If you’re based in Oregon (or just a sports fan), chances are you’ve seen great photos of Damian Lillard taking over for the Trail Blazers, or Diego Valero playing for the Timbers. These photos capture people in action, and getting them just right is quite a challenge. Broadly speaking shutter speed is critical for these photos, and more specifically, using a camera’s sports mode (if it has one) is also recommended, as this can automatically configure an adequate shutter speed. Once you figure out how to set up your equipment for an action shot, all that’s left is to put yourself in a situation to catch scenes that will produce beautiful and interesting images. Sticking with sports, the online oddsmaking sites (which are visible in Oregon already, even if sports betting isn’t quite legal) are predicting a possible postseason berth for the Timbers and a strong season for the Trail Blazers, which means events concerning both teams should produce some relevant opportunities. Beyond Oregon in 2019 though, you can always find popular sports and major events that can present the perfect challenge in action photography.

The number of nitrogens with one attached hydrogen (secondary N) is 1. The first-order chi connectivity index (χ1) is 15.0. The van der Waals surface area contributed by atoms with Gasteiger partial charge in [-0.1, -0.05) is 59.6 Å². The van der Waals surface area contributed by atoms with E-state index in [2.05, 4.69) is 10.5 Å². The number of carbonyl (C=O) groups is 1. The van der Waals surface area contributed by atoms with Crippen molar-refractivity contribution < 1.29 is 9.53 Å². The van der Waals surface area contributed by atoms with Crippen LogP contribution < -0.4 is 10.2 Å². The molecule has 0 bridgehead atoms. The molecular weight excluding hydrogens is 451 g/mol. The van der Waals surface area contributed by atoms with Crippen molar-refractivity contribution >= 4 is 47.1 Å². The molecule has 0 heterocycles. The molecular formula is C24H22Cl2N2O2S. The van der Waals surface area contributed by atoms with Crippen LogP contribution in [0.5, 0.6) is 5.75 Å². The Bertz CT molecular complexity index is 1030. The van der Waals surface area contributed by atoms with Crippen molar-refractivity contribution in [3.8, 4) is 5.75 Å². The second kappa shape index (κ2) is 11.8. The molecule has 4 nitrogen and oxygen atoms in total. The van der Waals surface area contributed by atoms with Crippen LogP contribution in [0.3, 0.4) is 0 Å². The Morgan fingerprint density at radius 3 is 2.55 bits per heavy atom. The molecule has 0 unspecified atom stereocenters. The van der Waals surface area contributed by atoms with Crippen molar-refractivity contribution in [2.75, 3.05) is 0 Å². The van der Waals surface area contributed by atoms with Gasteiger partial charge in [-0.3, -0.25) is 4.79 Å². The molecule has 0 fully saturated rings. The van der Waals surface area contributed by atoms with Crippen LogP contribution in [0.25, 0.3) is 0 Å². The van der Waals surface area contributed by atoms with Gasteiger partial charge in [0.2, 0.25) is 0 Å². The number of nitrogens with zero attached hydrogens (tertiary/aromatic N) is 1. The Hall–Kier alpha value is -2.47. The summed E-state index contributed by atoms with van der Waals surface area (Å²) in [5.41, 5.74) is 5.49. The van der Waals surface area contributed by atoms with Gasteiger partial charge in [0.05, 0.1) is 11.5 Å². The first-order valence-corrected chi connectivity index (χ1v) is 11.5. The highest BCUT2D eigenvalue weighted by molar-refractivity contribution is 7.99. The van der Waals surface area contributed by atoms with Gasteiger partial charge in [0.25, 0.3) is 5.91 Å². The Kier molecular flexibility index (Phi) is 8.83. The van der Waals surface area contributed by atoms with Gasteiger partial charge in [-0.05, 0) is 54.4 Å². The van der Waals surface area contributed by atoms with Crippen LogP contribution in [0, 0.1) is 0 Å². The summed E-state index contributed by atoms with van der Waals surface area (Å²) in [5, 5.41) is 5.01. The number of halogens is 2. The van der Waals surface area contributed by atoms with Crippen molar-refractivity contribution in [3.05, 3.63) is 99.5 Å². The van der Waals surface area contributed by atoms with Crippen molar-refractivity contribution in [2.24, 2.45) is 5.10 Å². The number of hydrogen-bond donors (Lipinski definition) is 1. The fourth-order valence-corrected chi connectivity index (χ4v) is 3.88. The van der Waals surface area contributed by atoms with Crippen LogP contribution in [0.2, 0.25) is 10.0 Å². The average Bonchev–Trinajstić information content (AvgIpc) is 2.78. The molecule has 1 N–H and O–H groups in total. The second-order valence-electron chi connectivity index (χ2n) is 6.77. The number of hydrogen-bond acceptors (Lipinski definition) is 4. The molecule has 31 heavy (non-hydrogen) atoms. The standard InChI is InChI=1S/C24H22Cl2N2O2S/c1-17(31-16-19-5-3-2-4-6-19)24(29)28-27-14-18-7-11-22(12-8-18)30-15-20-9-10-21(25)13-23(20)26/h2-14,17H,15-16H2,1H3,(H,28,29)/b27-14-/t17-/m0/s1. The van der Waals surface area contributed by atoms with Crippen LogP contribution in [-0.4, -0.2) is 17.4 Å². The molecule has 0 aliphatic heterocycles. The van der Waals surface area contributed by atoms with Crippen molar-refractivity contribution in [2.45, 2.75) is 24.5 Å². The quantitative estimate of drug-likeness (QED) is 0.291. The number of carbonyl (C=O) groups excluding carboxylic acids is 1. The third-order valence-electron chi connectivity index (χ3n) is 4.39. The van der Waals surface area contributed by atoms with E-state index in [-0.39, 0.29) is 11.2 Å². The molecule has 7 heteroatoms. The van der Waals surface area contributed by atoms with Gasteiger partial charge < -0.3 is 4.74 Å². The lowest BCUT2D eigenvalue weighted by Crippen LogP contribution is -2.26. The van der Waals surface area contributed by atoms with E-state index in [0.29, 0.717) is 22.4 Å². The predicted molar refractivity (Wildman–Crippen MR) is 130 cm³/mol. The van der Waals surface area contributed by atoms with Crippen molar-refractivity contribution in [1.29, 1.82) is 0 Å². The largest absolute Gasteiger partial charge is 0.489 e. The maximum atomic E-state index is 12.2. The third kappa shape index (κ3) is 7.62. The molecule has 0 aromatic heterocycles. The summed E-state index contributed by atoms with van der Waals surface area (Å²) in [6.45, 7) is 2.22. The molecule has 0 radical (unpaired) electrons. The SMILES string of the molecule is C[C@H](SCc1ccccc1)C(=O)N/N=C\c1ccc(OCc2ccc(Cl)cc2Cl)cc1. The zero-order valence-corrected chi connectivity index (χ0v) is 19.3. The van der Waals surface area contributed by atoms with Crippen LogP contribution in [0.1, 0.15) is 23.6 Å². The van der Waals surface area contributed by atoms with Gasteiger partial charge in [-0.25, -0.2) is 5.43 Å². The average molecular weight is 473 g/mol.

Low-Light Shots

Taking photos in poorly-lit conditions is quite the challenge, particularly for people who may not have as much experience. Something as simple as using the flash doesn’t always solve the problem and is unlikely to impress discerning viewers (or other photographers) with high standards. Instead, truly high-quality shots in these conditions require a mastery of the interplay between exposure, shutter speed, and aperture settings. Mastering low-light photography, therefore, takes plenty of camera know-how – and lots of practice. In this case, we can’t recommend something as simple as becoming a stronger swimmer or attending a popular sporting event as aa means of finding that practice. But there should be plenty of opportunities in your night-to-night life for low-light photography. Just remember to stay safe if you’re out taking pictures after dark!